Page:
D-Link DHP-306AV powerline Ethernet adaptor
Network your mains cabling
D-Link has designed the adaptor with the Ethernet adaptor on the side rather than the bottom. The downside: it'll have to be placed in the right-most socket of multi-port boards and wall-sockets or the Ethernet cable may get in the way of other devices - though not ordinary plugs, I found.
Having the Ethernet port on the base of the adaptor can be a problem too if your wall-sockets are mounted close to the ground. If that's your situation, D-Link's port positioning will be welcome.
The bundled utility makes managing your LAN easy
And anyone will appreciate its power-conservation abilities. The Devolo adaptor - now a year or so old - consumes around 0.02W when it's plugged in, rising to 0.04W when data is flowing, according to the Reg Hardware power meter. The D-Link, however, generally stays at 0.02W. Occasionally, it'll peak at 0.04W, but quickly drops back down, even when, say, you're copying a file.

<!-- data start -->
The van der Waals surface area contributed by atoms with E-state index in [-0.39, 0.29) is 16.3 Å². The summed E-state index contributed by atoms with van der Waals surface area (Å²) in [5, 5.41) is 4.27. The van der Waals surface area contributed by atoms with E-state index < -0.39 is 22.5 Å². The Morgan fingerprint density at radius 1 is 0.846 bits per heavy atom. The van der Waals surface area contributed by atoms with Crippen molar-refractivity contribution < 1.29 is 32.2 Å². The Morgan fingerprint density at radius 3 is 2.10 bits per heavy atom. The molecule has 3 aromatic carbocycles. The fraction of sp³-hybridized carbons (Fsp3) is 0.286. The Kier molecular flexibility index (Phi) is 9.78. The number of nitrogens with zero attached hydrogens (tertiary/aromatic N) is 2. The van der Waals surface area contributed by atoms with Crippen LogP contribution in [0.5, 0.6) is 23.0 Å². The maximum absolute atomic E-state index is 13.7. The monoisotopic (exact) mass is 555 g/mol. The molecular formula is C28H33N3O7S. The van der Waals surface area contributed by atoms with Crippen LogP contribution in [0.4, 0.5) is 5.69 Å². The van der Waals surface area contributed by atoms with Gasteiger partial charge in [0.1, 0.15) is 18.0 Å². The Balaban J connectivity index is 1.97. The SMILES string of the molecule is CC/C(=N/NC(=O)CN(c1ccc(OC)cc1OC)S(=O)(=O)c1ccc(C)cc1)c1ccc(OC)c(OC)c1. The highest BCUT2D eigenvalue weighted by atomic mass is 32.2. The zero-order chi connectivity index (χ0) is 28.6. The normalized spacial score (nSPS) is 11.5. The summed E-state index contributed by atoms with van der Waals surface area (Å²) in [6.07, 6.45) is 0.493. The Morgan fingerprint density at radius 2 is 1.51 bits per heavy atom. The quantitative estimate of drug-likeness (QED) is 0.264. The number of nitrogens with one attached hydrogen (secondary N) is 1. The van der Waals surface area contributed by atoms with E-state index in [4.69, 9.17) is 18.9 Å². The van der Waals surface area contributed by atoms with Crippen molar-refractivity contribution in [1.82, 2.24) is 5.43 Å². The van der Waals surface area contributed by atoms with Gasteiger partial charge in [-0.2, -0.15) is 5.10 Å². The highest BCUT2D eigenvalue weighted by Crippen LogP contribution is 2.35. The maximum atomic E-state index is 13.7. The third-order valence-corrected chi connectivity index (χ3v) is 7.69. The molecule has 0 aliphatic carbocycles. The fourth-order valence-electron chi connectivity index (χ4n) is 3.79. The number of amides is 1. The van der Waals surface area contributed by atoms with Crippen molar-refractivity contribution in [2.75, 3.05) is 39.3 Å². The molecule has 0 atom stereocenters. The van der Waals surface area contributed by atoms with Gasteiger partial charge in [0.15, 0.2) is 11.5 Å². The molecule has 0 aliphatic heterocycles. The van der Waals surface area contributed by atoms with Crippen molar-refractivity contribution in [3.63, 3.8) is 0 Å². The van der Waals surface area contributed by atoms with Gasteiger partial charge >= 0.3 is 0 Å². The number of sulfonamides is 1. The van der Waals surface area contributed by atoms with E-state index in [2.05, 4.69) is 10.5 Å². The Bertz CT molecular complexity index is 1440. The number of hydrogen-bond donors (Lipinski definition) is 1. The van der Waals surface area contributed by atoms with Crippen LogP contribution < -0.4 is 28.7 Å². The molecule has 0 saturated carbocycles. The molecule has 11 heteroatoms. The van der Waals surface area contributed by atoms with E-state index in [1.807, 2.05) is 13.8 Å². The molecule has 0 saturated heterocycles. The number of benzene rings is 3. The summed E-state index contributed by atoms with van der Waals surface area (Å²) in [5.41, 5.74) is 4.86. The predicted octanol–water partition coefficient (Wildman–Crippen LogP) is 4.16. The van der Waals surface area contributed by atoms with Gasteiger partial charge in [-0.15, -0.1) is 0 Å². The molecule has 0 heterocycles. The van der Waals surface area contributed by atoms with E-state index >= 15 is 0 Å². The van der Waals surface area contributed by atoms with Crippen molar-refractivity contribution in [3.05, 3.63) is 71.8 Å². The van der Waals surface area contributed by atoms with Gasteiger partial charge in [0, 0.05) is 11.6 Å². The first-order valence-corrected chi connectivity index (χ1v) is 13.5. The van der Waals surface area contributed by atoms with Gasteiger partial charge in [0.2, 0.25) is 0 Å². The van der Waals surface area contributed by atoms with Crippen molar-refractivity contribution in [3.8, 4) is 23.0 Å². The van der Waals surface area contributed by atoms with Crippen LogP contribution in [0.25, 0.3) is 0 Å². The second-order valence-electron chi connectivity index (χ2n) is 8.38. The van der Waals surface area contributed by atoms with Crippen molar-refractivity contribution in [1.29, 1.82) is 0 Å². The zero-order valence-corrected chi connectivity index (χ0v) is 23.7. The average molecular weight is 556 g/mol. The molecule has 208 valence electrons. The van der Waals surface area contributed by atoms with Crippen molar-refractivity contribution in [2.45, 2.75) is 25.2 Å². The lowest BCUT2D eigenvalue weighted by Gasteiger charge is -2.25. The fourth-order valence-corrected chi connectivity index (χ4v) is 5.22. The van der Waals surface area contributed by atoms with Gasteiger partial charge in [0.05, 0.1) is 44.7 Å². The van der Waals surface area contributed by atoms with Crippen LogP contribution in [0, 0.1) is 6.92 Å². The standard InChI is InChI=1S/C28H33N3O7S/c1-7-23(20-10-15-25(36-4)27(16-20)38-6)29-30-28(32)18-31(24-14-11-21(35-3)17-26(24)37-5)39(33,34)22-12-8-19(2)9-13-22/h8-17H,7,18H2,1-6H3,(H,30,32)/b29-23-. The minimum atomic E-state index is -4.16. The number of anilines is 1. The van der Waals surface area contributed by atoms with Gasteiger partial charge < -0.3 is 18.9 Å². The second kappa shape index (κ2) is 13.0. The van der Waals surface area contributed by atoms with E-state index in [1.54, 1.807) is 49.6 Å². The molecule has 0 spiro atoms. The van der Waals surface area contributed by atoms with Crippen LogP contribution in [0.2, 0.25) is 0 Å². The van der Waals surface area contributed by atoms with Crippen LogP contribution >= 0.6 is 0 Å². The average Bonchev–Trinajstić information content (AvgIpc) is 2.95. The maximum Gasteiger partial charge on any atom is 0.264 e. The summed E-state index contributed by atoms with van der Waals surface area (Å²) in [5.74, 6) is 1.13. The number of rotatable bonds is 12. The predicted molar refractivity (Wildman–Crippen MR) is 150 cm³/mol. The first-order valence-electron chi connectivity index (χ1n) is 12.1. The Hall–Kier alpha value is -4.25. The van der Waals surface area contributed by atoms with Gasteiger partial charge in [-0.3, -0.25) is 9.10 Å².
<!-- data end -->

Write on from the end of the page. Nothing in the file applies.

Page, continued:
Leave the DHP-306AV plugged in but not connected to a local device and after a minute or so, it drops down to less than 0.01W, popping back up to 0.02W every five seconds or so to keep the powerline link alive.
D-Link sells two DHP-306AVs together as the DHP-307AV "starter kit" for which the company wants £100 though you can find it online for as little as £70. That's par for course, which is handy because the D-Link delivers the same performance as competing products too. It seems like whoever's adaptor you choose you'll get the same bandwidth for the same money.
Reg Hardware likes powerline Ethernet as a way of reaching those parts wireless networks cannot reach, and the D-Link adaptor reaches as well as any other product of its kind does - but uses less energy into the bargain. ®
More Powerline Reviews
Sponsored: The Nuts and Bolts of Ransomware in 2016